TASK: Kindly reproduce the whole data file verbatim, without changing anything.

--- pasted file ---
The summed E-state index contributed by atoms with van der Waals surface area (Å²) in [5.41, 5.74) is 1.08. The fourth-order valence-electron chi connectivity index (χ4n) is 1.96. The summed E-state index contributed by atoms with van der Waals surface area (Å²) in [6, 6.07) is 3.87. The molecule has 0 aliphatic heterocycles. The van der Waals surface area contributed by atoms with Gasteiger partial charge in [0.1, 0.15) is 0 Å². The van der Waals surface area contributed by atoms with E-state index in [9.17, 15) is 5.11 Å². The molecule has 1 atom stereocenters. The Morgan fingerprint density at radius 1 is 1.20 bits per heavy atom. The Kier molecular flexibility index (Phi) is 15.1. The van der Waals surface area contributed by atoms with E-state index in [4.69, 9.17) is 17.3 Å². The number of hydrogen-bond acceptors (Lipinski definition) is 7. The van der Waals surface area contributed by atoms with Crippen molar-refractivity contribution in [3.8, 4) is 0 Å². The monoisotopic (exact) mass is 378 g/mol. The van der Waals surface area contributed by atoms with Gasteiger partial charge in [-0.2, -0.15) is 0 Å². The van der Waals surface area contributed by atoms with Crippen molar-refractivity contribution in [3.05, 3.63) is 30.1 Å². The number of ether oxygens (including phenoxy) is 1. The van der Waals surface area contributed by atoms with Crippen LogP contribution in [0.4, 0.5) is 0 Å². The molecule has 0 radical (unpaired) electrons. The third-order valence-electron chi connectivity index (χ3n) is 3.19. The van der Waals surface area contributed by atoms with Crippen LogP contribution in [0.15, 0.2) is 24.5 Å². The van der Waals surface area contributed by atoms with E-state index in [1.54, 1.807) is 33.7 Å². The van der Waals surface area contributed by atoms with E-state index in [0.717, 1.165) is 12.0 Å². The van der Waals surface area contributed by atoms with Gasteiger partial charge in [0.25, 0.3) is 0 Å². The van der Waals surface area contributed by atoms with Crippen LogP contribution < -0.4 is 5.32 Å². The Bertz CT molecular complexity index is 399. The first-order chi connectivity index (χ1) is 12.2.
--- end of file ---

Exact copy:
The summed E-state index contributed by atoms with van der Waals surface area (Å²) in [5.41, 5.74) is 1.08. The fourth-order valence-electron chi connectivity index (χ4n) is 1.96. The summed E-state index contributed by atoms with van der Waals surface area (Å²) in [6, 6.07) is 3.87. The molecule has 0 aliphatic heterocycles. The van der Waals surface area contributed by atoms with Gasteiger partial charge in [0.1, 0.15) is 0 Å². The van der Waals surface area contributed by atoms with E-state index in [9.17, 15) is 5.11 Å². The molecule has 1 atom stereocenters. The Morgan fingerprint density at radius 1 is 1.20 bits per heavy atom. The Kier molecular flexibility index (Phi) is 15.1. The van der Waals surface area contributed by atoms with E-state index in [4.69, 9.17) is 17.3 Å². The number of hydrogen-bond acceptors (Lipinski definition) is 7. The van der Waals surface area contributed by atoms with Crippen molar-refractivity contribution in [3.8, 4) is 0 Å². The monoisotopic (exact) mass is 378 g/mol. The van der Waals surface area contributed by atoms with Gasteiger partial charge in [-0.2, -0.15) is 0 Å². The van der Waals surface area contributed by atoms with Crippen molar-refractivity contribution in [3.05, 3.63) is 30.1 Å². The number of ether oxygens (including phenoxy) is 1. The van der Waals surface area contributed by atoms with Crippen LogP contribution in [0.4, 0.5) is 0 Å². The molecule has 0 radical (unpaired) electrons. The third-order valence-electron chi connectivity index (χ3n) is 3.19. The van der Waals surface area contributed by atoms with Crippen LogP contribution in [0.15, 0.2) is 24.5 Å². The van der Waals surface area contributed by atoms with E-state index in [1.54, 1.807) is 33.7 Å². The van der Waals surface area contributed by atoms with E-state index in [0.717, 1.165) is 12.0 Å². The van der Waals surface area contributed by atoms with Gasteiger partial charge in [0.25, 0.3) is 0 Å². The van der Waals surface area contributed by atoms with Crippen LogP contribution < -0.4 is 5.32 Å². The Bertz CT molecular complexity index is 399. The first-order chi connectivity index (χ1) is 12.2.